Monday, June 30, 2008

If Wall-e (the movie) Was A Game

I'll keep this one brief and spoiler free. All images are taken from the online trailer of Wall-e.

If Wall-e, the fantastic new addition to Pixar's powerhouse of films for all ages, was a game it would be a perfect example of...

  • visual storytelling
  • form fits function
  • characterization through action
  • clean (virtually spotless) design/story telling
The dialog in Wall-e is sparse at first. Aside from the lyrics in the music and the audio track from a video feed shown early in the film, Wall-e starts off like a silent film. The crafters at Pixar truly took advantage of the freedom, power, and flexibility of visuals, the heart of films. Instead of bogging down the film with unnecessary explanatory dialog, Pixar let the images do the talking. Throughout the film just about everything the viewer needs to know can be extrapolated from the information easily gathered from the visuals, which are the most advanced and technically impressive computer generated visuals I've ever seen.

Such an unyielding dedication to the visuals in Wall-e allowed Pixar to create a film where the forms of the various robots, characters, and locations fit the function of the characters which, in turn, yield actions that make up the foundation of the story. In other words, Wall-e is filled with visual metaphors that are made to work for the film's story and themes.






From the dirty ground hugging robot in the first image, to the obese man, to the line of robots to the right in the third picture, to the red cable attached to the robot in the last image, all of these details are important to Wall-e's story and progression because of their function. That's all I'll say about that now as to avoid stepping into spoiler territory.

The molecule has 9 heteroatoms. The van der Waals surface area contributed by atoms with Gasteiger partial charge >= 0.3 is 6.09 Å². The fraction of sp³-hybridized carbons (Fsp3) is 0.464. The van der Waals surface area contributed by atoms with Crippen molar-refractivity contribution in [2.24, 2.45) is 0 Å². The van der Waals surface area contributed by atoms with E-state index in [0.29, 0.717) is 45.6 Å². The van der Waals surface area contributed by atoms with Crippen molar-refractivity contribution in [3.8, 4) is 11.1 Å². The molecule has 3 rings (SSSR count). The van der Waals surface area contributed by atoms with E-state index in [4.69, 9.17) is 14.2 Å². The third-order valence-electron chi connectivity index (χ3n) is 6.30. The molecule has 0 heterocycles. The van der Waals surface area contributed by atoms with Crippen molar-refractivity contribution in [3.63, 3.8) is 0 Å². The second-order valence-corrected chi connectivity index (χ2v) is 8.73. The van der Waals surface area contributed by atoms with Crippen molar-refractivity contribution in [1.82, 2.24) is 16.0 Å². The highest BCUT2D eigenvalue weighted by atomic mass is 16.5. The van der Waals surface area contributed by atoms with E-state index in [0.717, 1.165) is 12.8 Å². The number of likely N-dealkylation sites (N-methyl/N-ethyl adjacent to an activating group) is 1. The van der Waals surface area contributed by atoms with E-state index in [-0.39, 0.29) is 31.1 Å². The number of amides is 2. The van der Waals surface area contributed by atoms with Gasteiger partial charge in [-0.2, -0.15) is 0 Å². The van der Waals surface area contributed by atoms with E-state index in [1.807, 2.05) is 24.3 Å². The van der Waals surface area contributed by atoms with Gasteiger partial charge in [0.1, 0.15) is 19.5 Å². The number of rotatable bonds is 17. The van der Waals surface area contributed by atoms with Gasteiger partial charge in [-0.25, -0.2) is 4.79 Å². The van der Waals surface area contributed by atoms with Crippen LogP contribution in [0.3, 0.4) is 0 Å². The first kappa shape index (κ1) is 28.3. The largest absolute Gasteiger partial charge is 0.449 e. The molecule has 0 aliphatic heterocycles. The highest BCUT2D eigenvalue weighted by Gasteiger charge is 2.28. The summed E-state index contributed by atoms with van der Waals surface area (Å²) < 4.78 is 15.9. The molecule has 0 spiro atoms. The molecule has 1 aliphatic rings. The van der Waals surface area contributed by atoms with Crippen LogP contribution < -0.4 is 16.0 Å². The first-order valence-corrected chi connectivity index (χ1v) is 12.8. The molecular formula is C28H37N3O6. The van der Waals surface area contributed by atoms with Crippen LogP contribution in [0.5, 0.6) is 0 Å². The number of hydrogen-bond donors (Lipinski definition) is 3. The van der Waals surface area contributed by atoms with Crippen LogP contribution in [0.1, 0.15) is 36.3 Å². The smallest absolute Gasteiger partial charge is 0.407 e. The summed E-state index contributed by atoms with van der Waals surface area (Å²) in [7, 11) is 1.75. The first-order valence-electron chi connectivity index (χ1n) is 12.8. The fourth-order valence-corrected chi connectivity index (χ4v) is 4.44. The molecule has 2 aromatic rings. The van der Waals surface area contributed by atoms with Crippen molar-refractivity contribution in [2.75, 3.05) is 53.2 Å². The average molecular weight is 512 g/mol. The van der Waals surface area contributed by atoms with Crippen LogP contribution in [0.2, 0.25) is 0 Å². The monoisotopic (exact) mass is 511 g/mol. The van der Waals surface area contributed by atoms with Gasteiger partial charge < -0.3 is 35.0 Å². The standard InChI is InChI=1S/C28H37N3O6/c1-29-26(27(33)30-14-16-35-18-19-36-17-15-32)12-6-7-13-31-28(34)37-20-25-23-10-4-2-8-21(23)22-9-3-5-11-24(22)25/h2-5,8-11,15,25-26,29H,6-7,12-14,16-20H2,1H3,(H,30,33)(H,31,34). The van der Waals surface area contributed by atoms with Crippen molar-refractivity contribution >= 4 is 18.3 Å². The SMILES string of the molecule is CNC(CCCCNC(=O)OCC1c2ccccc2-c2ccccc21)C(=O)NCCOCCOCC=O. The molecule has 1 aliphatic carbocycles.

Once again, without dialog the characters in Wall-e can't simply explain their life stories or motivations to each other. Being able to gather each character's function/role in the story simply by observing their form can only go so far. Fortunately, Pixar fully embraced the idea of using action to characterize its characters. In the image above, the way this character flies around helps create and define her character while strengthening the visual metaphors within the film.

Also, there are many robots that are designed to do various tasks/functions throughout the film. Because these robots aren't humanoid, they're design typically locks them into only being able to do one task each. Even within these constraints, the various characters are able to define and express themselves to a large degree (especially the little guy in the picture below). Restricting options and variables can be a way of delivering a more clearly communicated product.


Most impressive of all is how clean a film Wall-e is. Remember my article on Reducing the Clutter? The cleanness of Wall-e is analogous to that. From the very opening of the film, I felt like not an image, word, or moment was too much or wasted. Every scene and every action was just long enough to convey an important part of the story and no longer.

Also, because of tight control over the visuals, forms, actions, and how that developed the characters and story, coming to the conclusion that Wall-e is the cleanest film I've ever scene is only a matter of connecting one scene to another as if drawing lines on the story board. If I had the story board I would show you what I mean. But I don't. So, you'll just have to watch the movie for yourself while keeping my comments in mind.

1 comment:

patrick said...

Wall-E totally looks like the robot from "Short Circuit"... minus the cheesy 80's style of course